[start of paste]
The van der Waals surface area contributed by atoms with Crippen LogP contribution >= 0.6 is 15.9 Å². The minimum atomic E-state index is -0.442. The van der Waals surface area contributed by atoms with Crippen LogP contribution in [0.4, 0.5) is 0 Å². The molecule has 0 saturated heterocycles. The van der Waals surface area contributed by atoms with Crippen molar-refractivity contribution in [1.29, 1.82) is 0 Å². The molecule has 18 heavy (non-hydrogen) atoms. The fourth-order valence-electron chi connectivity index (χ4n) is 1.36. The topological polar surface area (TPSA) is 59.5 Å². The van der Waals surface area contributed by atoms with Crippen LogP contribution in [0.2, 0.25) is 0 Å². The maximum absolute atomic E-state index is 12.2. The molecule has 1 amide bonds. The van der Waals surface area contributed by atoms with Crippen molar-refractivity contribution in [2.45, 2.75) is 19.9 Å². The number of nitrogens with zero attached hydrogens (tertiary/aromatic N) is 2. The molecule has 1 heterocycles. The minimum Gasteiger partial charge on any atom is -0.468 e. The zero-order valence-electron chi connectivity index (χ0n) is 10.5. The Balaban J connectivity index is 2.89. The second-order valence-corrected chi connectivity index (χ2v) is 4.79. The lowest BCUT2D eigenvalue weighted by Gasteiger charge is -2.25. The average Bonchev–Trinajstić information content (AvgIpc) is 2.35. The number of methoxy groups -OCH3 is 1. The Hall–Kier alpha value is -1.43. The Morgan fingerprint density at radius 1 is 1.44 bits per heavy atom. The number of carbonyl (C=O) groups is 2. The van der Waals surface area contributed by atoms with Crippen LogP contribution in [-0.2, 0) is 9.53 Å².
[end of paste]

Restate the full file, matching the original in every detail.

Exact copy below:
The van der Waals surface area contributed by atoms with Crippen LogP contribution >= 0.6 is 15.9 Å². The minimum atomic E-state index is -0.442. The van der Waals surface area contributed by atoms with Crippen LogP contribution in [0.4, 0.5) is 0 Å². The molecule has 0 saturated heterocycles. The van der Waals surface area contributed by atoms with Crippen molar-refractivity contribution in [1.29, 1.82) is 0 Å². The molecule has 18 heavy (non-hydrogen) atoms. The fourth-order valence-electron chi connectivity index (χ4n) is 1.36. The topological polar surface area (TPSA) is 59.5 Å². The van der Waals surface area contributed by atoms with Crippen LogP contribution in [0.2, 0.25) is 0 Å². The maximum absolute atomic E-state index is 12.2. The molecule has 1 amide bonds. The van der Waals surface area contributed by atoms with Crippen molar-refractivity contribution in [2.45, 2.75) is 19.9 Å². The number of nitrogens with zero attached hydrogens (tertiary/aromatic N) is 2. The molecule has 1 heterocycles. The minimum Gasteiger partial charge on any atom is -0.468 e. The zero-order valence-electron chi connectivity index (χ0n) is 10.5. The Balaban J connectivity index is 2.89. The second-order valence-corrected chi connectivity index (χ2v) is 4.79. The lowest BCUT2D eigenvalue weighted by Gasteiger charge is -2.25. The average Bonchev–Trinajstić information content (AvgIpc) is 2.35. The number of methoxy groups -OCH3 is 1. The Hall–Kier alpha value is -1.43. The Morgan fingerprint density at radius 1 is 1.44 bits per heavy atom. The number of carbonyl (C=O) groups is 2. The van der Waals surface area contributed by atoms with Crippen LogP contribution in [-0.2, 0) is 9.53 Å².